Simonsig Sees Lighter Grape Yield, but Superb Quality in the Early Days of 2017 Harvest
Two dry growing seasons in a row, and it is no surprise that grape yields in the Simonsig vineyards are lighter this year. “The bunches are there, it is just that they appear to have been on a Banting diet or something, as they are considerably lighter,” says Johan Malan, cellarmaster of this pioneering Stellenbosch wine estate.
Harvesting commenced in the second week of January with hand-picking the Pinot noir used in Simonsig’s Kaapse Vonkel Cap Classique, the first bottle-fermented sparkling wine made in South Africa which launched the Cap Classique category in 1971.
“I am predicting another dry harvest season, as our friend El Niño shows no sign of abating,” says Malan. “This is why I picked the Pinot noir relatively early, between 18 and 19 °Balling, to ensure I have some wines with sufficient acidity in the cellar. Warm conditions cause acids to drop, so I want to have base wines with good structure in store so that I don’t have to acidify once conditions heat up.”
According to Malan, the quality of the Cap Classique base wines is spectacular, despite the heat and drought of the growing season to date. “I don’t believe we have ever had base wines with such low pH levels in the cellar, and now I am talking about pH levels below three. This is terrific news as it is pH that gives your wine structure and the ability to mature on the yeast for a long time. So now that we are bringing in Chardonnay for the Cap Classique base wines, it is going to be very interesting to see how this variety marries with the Pinot noir in our Cap Classique blend.”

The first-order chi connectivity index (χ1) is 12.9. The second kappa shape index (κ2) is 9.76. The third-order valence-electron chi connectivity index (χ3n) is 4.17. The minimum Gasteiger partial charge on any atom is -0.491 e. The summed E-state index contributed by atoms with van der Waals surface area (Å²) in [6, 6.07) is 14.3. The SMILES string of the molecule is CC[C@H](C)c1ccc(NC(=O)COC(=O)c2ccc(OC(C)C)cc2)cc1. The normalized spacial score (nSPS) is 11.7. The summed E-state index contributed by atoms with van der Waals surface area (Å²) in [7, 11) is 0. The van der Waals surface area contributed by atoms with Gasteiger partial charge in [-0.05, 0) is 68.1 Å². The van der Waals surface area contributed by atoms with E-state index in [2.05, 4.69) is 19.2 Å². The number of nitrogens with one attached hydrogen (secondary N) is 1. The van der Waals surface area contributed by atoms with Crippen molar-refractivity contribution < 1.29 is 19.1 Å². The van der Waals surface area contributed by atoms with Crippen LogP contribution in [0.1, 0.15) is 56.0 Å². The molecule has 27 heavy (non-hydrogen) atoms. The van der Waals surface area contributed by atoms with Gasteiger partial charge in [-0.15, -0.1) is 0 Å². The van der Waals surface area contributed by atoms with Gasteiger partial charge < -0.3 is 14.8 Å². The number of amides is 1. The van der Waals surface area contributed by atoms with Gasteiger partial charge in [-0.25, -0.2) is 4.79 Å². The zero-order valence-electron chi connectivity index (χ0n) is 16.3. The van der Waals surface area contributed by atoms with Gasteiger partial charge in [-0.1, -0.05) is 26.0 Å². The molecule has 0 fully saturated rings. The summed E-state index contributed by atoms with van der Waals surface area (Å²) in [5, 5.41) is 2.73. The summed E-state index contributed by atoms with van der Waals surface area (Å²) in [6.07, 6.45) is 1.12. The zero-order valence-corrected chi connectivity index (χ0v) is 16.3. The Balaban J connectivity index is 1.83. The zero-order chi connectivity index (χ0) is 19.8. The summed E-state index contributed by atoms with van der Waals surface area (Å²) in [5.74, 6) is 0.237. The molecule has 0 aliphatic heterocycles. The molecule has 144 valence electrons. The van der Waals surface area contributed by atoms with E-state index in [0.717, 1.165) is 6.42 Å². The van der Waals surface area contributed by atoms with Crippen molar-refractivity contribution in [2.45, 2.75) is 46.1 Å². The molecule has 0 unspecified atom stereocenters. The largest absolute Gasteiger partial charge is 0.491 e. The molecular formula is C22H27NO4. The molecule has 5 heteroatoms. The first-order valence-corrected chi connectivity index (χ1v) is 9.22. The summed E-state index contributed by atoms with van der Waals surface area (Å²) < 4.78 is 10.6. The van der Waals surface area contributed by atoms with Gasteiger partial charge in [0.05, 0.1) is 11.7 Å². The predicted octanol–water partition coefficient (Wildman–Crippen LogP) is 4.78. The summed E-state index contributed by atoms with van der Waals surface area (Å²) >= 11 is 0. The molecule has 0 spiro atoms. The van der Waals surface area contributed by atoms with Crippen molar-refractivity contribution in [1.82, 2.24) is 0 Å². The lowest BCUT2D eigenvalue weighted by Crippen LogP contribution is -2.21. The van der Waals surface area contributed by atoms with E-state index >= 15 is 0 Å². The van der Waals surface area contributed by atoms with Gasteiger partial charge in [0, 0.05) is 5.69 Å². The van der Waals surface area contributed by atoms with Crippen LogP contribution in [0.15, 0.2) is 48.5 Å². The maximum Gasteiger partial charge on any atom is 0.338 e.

The lower yields is the vine’s way of protecting itself in a dry year and allows the vine to ripen the grapes without stressing.
Harvest activities were interrupted when temperatures dropped and a welcome splash of rain fell on 27 January.
“It just freshened things up, slowing down the ripening and rejuvenating the vines which had been growing very quickly ever since bud-break last spring,” says Malan. “The next eight to ten weeks are of critical importance in the ripening stage, and despite the few millimetres of rain we are using a neutron probe to measure the soil’s moisture content in each vineyard, and applying drip-irrigation accordingly. Keeping moisture stress at bay allows the vines to ripen the harvest under optimal conditions. We say balanced vines make balanced wines!
“Water is an issue, for us and right through the Western Cape winelands. On Simonsig we have eight irrigation dams, of which five did not even fill to above 50% during winter. But with our moisture measuring technology and carefully managed irrigation we are in a fortunate position to nurse the vines to ripen a high quality crop,” he says.